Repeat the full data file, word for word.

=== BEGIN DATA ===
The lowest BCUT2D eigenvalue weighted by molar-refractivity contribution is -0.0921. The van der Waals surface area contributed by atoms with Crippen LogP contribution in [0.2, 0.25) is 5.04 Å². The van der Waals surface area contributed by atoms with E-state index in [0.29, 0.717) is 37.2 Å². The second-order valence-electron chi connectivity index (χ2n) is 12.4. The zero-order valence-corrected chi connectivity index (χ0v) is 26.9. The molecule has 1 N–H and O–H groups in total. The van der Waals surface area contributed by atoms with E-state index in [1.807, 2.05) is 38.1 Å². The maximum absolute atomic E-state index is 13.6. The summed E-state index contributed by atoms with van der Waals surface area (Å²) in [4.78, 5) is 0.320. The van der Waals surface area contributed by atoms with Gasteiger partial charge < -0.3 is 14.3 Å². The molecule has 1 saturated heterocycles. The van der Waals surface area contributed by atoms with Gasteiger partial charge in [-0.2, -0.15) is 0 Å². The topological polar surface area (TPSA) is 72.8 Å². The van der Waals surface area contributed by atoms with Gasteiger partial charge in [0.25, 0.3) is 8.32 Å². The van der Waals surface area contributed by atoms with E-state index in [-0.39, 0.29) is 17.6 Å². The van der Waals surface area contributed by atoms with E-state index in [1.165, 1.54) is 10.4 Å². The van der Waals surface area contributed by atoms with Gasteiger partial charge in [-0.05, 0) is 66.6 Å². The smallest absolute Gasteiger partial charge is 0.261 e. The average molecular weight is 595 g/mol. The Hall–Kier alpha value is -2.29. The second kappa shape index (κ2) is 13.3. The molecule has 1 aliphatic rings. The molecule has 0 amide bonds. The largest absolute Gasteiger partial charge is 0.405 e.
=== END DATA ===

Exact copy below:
The lowest BCUT2D eigenvalue weighted by molar-refractivity contribution is -0.0921. The van der Waals surface area contributed by atoms with Crippen LogP contribution in [0.2, 0.25) is 5.04 Å². The van der Waals surface area contributed by atoms with E-state index in [0.29, 0.717) is 37.2 Å². The second-order valence-electron chi connectivity index (χ2n) is 12.4. The zero-order valence-corrected chi connectivity index (χ0v) is 26.9. The molecule has 1 N–H and O–H groups in total. The van der Waals surface area contributed by atoms with E-state index in [1.807, 2.05) is 38.1 Å². The maximum absolute atomic E-state index is 13.6. The summed E-state index contributed by atoms with van der Waals surface area (Å²) in [4.78, 5) is 0.320. The van der Waals surface area contributed by atoms with Gasteiger partial charge < -0.3 is 14.3 Å². The molecule has 1 saturated heterocycles. The van der Waals surface area contributed by atoms with Gasteiger partial charge in [-0.2, -0.15) is 0 Å². The topological polar surface area (TPSA) is 72.8 Å². The van der Waals surface area contributed by atoms with Gasteiger partial charge in [0.25, 0.3) is 8.32 Å². The van der Waals surface area contributed by atoms with E-state index in [-0.39, 0.29) is 17.6 Å². The van der Waals surface area contributed by atoms with E-state index in [1.165, 1.54) is 10.4 Å². The van der Waals surface area contributed by atoms with Gasteiger partial charge in [-0.05, 0) is 66.6 Å². The smallest absolute Gasteiger partial charge is 0.261 e. The average molecular weight is 595 g/mol. The Hall–Kier alpha value is -2.29. The second kappa shape index (κ2) is 13.3. The molecule has 1 aliphatic rings. The molecule has 0 amide bonds. The largest absolute Gasteiger partial charge is 0.405 e.